It also had an impact on seasonal produce in the UK. The UK usually relies on 75,000 agricultural workers to pick fruit and vegetables. These workers predominantly come from the European Union and were unable to travel to the UK in 2020. Despite furloughed and unemployed workers in the UK helping the farms, a lot of produce could not be picked.
Has Brexit affected what is in season in the UK?
At the end of last year, there were concerns that a no-deal Brexit would cause produce shortages as agricultural workers would not be able to come to the country.
The Government has extended the Seasonal Agricultural Workers pilot to 30,000 applications for this year, meaning that there should be enough labour to pick and pack UK crops.
Defra is also leading a review into horticultural automation to identify ways to reduce reliance on seasonal workers.
How to create the perfect seasonal menu
If you want to create a delicious seasonal menu for your restaurant, here are our top tips.
You will need to plan your seasonal menus as far ahead as possible. Start thinking about what is in season and how you can use produce in each of your dishes ahead of time.
You’ll also need to think of where you are going to get your produce from. Will your existing suppliers be able to get fruit and vegetables for you and if so, at what cost?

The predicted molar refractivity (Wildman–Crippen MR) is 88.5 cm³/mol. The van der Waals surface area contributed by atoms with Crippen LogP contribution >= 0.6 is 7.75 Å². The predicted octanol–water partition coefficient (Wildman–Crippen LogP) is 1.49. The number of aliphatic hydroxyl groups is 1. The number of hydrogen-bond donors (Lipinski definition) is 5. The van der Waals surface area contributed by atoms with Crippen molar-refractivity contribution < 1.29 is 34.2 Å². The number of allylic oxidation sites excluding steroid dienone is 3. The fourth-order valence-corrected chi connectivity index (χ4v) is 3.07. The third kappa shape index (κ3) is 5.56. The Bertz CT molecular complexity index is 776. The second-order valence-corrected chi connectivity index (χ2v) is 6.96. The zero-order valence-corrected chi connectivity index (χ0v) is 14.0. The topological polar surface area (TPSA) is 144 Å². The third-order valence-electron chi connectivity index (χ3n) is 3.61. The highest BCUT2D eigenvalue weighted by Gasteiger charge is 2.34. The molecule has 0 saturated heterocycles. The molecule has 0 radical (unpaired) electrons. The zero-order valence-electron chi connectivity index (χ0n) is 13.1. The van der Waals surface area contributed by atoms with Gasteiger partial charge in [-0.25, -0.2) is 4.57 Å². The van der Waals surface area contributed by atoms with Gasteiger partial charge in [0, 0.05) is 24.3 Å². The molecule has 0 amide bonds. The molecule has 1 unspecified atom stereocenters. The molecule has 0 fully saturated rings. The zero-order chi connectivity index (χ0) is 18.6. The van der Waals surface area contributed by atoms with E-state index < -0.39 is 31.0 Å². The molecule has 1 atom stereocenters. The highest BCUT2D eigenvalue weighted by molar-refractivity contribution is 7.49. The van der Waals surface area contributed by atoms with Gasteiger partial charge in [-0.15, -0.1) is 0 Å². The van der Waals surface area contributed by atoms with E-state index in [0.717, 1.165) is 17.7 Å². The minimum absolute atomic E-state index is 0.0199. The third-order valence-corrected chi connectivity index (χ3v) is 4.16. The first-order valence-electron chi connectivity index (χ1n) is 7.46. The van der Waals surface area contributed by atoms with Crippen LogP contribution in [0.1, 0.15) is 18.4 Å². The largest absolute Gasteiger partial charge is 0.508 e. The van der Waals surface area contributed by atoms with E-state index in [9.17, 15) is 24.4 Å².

You’ll also have to have a contingency in place. If the produce you want is not available, can you substitute it for something else in the dish?
If you don’t want to commit to a whole seasonal menu, taking small steps towards seasonality will be appreciated by your customers.
For example, you could introduce a vegetable soup as a starter. It’s easy and cheap to make, and you can use whatever seasonal vegetables you can get hold of.
If you offer a chicken dish, change the sides depending on the season. For example, you can serve it with asparagus from May to June and then switch to courgettes in July and August.
Get the whole team involved
Although the chefs are involved in building the menu, getting buy-in from the whole team will allow you to promote your new seasonal menu to its full potential.
Organise a tasting night so servers can try the dishes that they will be recommending to customers. If you use local produce, let the staff know where each element of the dish comes from.
Get your bar staff involved so they can recommend drinks that complement your dishes perfectly. They may even be able to make a stunning cocktail from the fruit that is in season too!
Promote the fact that your menus are seasonal
59% of people say they’re more likely to order a dish at a restaurant if it’s described as seasonal.
Take the opportunity to promote your seasonal menus on social media, with lots of appetising photos.
Popular hashtags on social media include:
Offering a seasonal menu takes a little planning, but it will be greatly appreciated by customers old and new.
Take the time to see what is available month-by-month and discover the delicious dishes you will be able to make.